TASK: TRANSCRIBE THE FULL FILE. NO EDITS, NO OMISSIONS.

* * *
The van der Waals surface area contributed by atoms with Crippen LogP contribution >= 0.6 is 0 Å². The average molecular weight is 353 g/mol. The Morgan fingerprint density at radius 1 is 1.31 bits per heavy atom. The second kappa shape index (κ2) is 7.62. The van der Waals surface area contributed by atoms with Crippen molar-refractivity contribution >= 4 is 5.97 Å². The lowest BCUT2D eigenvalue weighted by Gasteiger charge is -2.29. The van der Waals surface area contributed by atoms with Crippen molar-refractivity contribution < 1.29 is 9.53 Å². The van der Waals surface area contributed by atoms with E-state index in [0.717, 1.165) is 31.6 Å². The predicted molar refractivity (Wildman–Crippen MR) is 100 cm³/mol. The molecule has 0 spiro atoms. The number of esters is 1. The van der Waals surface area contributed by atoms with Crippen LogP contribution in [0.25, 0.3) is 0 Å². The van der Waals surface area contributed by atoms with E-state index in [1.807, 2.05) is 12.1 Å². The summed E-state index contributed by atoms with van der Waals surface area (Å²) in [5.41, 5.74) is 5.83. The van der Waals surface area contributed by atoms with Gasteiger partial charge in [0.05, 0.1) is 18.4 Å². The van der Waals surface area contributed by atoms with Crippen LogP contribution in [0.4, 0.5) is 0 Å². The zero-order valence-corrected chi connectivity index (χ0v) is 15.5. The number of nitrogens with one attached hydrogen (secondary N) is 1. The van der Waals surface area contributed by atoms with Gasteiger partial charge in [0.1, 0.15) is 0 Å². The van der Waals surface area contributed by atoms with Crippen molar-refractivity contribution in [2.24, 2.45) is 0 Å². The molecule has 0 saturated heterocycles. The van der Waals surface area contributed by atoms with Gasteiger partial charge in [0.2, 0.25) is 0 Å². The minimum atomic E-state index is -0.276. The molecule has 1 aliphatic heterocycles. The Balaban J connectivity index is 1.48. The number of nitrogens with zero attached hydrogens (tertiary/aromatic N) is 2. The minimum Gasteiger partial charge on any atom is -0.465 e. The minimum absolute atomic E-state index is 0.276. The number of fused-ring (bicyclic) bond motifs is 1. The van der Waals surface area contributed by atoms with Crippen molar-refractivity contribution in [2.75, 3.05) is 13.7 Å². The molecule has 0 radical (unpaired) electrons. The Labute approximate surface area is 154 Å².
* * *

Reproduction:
The van der Waals surface area contributed by atoms with Crippen LogP contribution >= 0.6 is 0 Å². The average molecular weight is 353 g/mol. The Morgan fingerprint density at radius 1 is 1.31 bits per heavy atom. The second kappa shape index (κ2) is 7.62. The van der Waals surface area contributed by atoms with Crippen molar-refractivity contribution >= 4 is 5.97 Å². The lowest BCUT2D eigenvalue weighted by Gasteiger charge is -2.29. The van der Waals surface area contributed by atoms with Crippen molar-refractivity contribution < 1.29 is 9.53 Å². The van der Waals surface area contributed by atoms with E-state index in [0.717, 1.165) is 31.6 Å². The predicted molar refractivity (Wildman–Crippen MR) is 100 cm³/mol. The molecule has 0 spiro atoms. The number of esters is 1. The van der Waals surface area contributed by atoms with Crippen LogP contribution in [0.25, 0.3) is 0 Å². The van der Waals surface area contributed by atoms with E-state index in [1.807, 2.05) is 12.1 Å². The summed E-state index contributed by atoms with van der Waals surface area (Å²) in [5.41, 5.74) is 5.83. The van der Waals surface area contributed by atoms with Gasteiger partial charge in [0.05, 0.1) is 18.4 Å². The van der Waals surface area contributed by atoms with Crippen LogP contribution in [0.4, 0.5) is 0 Å². The zero-order valence-corrected chi connectivity index (χ0v) is 15.5. The number of nitrogens with one attached hydrogen (secondary N) is 1. The van der Waals surface area contributed by atoms with Gasteiger partial charge in [0.1, 0.15) is 0 Å². The van der Waals surface area contributed by atoms with Crippen molar-refractivity contribution in [2.24, 2.45) is 0 Å². The molecule has 0 saturated heterocycles. The van der Waals surface area contributed by atoms with Gasteiger partial charge in [0.2, 0.25) is 0 Å². The minimum atomic E-state index is -0.276. The molecule has 1 aliphatic heterocycles. The Balaban J connectivity index is 1.48. The number of nitrogens with zero attached hydrogens (tertiary/aromatic N) is 2. The minimum Gasteiger partial charge on any atom is -0.465 e. The minimum absolute atomic E-state index is 0.276. The number of fused-ring (bicyclic) bond motifs is 1. The van der Waals surface area contributed by atoms with Crippen molar-refractivity contribution in [2.75, 3.05) is 13.7 Å². The molecule has 0 radical (unpaired) electrons. The Labute approximate surface area is 154 Å².